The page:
Fasting can be difficult during the Muslim holy month, but it’s an act of devotion during a time filled with charity and festive gatherings. Our food writer asked some home cooks about their most cherished recipes for Ramadan.
• A new study compared “graduates” of preschools with an academic focus with children whose programs emphasized play. By the end of kindergarten, children in the first group were significantly ahead of their peers.
But don’t put away the Legos just yet. Some parents are concerned about putting too much pressure on kids.
• Dutch lawmakers signed off on a European Union trade agreement with Ukraine. The Netherlands was the last holdout, after voters rejected the deal in a national referendum last year.
• Uber fired a star engineer who was accused of stealing self-driving car technology from Google, his former employer.
• Identifying plagiarized computer code has become a new challenge for educators as demand for coding classes grows.
• Here’s a snapshot of global markets.
In the News
• Our reporters in Kabul are trying to find out more about a large explosion near embassies in the Afghan capital this morning. Check back for updates. [The New York Times]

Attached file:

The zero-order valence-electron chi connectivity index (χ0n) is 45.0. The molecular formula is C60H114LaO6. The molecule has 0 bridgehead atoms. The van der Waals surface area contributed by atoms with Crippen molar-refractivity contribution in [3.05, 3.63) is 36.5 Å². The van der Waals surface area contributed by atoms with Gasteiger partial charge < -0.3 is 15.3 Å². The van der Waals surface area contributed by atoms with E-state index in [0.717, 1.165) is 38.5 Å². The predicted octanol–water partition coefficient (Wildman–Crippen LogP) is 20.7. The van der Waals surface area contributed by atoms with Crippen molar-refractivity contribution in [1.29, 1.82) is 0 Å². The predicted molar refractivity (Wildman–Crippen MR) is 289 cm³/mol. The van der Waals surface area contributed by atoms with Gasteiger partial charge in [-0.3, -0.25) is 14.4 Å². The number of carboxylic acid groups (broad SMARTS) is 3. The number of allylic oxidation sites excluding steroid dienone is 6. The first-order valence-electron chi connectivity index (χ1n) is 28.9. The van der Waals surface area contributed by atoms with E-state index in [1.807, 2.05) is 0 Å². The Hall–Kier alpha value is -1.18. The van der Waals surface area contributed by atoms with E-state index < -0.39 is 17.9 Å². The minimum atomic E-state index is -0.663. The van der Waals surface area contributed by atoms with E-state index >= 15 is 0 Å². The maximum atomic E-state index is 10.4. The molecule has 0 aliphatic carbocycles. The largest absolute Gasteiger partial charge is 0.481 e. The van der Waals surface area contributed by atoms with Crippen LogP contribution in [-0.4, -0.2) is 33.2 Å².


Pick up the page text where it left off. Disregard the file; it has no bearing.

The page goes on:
• In war-torn Yemen, hundreds have died of cholera, and parents are selling girls into marriage to buy food as millions face famine, the United Nations said. [The New York Times]
• A court in Turkey acquitted two Kurdish German men accused of helping to kill their sister in 2005 because of her Western lifestyle. [The New York Times]
• In Britain, a scathing song that calls Prime Minister Theresa May a liar has climbed to the top of the charts ahead of next week’s general election. [The New York Times]
• A court in Switzerland convicted a man of defamation, in part for “liking” derogatory posts on Facebook. [Swiss Info]
• More than 25,000 photos that were stolen from plastic surgery clinics were leaked online, the police in Lithuania said, after hackers demanded ransom from clients across Europe. [Associated Press]
• We’ve all been stuck in bad meetings. Here’s how to run an effective one.